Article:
Pippa Middleton is the subject of a TV bidding war, with Oprah Winfrey and Barbara Walters both hoping to land the future queen’s sister for her first full-length interview, according to a report in the U.K.
The Sunday Mirror claims that bids as high as $450,000 have already been tabled.
Insiders at Oprah Winfrey Network told the Sunday Mirror that Oprah has ordered her team to “pull out all the stops” to land the Pippa exclusive.
The Duchess of Cambridge’s sister, who edits the blog for her parents' online party-planning company, Party Pieces, inked a $500,000 deal to write a book about putting on parties last year. Her publisher, Penguin, is expected to set up an exclusive deal for an interview. The Mirror reports that the money may be going to charity to avoid accusations of cashing in.
According to the Mirror, ABC’s Walters is seeking approval for a six-figure deal for the chat, while NBC is pushing Matt Lauer as the man for the job, following his interview with William and Harry in 2007. One source said: “The big guns of U.S. TV see Pippa as the big-name interview of 2012. They are offering money as a charity donation, too, so that Pippa wouldn’t be seen as cashing in on her book.”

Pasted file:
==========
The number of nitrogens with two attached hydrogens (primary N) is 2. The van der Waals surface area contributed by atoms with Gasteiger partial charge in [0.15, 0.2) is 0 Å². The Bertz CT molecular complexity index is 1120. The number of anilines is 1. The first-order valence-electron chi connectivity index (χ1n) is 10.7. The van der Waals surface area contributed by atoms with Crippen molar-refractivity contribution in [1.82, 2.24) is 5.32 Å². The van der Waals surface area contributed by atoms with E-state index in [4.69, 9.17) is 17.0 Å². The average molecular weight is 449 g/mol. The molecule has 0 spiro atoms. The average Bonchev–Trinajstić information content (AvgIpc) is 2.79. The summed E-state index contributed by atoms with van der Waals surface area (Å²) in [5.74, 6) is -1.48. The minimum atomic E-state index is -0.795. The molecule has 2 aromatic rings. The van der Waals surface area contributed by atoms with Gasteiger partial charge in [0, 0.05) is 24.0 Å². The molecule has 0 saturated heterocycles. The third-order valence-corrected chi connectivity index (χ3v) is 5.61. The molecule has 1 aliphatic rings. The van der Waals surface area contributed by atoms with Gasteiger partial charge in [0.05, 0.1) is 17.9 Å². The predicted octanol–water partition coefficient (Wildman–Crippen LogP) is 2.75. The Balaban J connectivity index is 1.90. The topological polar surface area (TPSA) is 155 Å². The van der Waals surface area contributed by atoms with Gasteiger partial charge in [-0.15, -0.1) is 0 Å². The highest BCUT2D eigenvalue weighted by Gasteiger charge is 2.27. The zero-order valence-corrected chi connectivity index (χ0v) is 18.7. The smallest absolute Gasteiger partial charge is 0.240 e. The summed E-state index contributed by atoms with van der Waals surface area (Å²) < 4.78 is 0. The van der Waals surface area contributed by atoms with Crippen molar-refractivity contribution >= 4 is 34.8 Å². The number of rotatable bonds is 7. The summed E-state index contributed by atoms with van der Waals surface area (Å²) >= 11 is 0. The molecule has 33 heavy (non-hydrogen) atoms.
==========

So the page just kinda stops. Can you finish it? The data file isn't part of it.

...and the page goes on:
A big TV deal in the U.S., however, would inevitably create yet more interest in Pippa, and would appear to be in conflict with her recent complaints about the level to which her privacy has been invaded by dozens of freelance paparazzi camped outside her house.
Last week, Pippa’s lawyers sent letters to a half-dozen photographic agencies that syndicate the pictures worldwide on behalf of the paparazzi photographers, warning them that their behavior constituted harassment.
“The big guns of U.S. TV see Pippa as the big-name interview of 2012.”
The letter described her “serious distress and anxiety” and suggested that her lawyers had themselves been collating photographic evidence against the photographers concerned. “It is extremely intimidating to our client to have to face a group of unknown men outside her home and office who pursue her both day and night,” the letter read.
Is Pippa a private citizen who became an accidental celebrity and should now be left alone as she tells friends? Or do her commercial dealings and self-promotion make her a bona fide subject for the global media? Primetime TV coverage to promote her book in the U.S., even if the money does go to charity, will make those questions even harder to answer.
Sixty years and hardly a slip.